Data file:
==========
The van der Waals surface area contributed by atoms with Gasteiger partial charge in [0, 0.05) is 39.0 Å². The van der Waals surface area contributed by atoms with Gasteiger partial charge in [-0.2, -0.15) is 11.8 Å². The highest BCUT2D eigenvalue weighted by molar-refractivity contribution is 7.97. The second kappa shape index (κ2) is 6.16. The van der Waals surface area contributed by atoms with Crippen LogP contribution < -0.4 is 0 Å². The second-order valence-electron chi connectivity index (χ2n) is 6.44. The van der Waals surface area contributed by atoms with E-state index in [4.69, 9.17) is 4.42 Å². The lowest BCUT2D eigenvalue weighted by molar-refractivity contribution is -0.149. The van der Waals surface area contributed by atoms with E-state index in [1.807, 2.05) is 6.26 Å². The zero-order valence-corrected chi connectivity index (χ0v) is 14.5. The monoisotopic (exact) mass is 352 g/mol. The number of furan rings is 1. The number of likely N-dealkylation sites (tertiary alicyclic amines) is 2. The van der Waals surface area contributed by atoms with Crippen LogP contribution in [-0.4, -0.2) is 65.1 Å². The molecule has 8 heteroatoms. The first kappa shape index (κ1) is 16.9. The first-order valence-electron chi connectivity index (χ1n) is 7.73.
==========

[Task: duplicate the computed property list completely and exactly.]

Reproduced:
The van der Waals surface area contributed by atoms with Gasteiger partial charge in [0, 0.05) is 39.0 Å². The van der Waals surface area contributed by atoms with Gasteiger partial charge in [-0.2, -0.15) is 11.8 Å². The highest BCUT2D eigenvalue weighted by molar-refractivity contribution is 7.97. The second kappa shape index (κ2) is 6.16. The van der Waals surface area contributed by atoms with Crippen LogP contribution < -0.4 is 0 Å². The second-order valence-electron chi connectivity index (χ2n) is 6.44. The van der Waals surface area contributed by atoms with E-state index in [4.69, 9.17) is 4.42 Å². The lowest BCUT2D eigenvalue weighted by molar-refractivity contribution is -0.149. The van der Waals surface area contributed by atoms with E-state index in [1.807, 2.05) is 6.26 Å². The zero-order valence-corrected chi connectivity index (χ0v) is 14.5. The monoisotopic (exact) mass is 352 g/mol. The number of furan rings is 1. The number of likely N-dealkylation sites (tertiary alicyclic amines) is 2. The van der Waals surface area contributed by atoms with Crippen LogP contribution in [-0.4, -0.2) is 65.1 Å². The molecule has 8 heteroatoms. The first kappa shape index (κ1) is 16.9. The first-order valence-electron chi connectivity index (χ1n) is 7.73.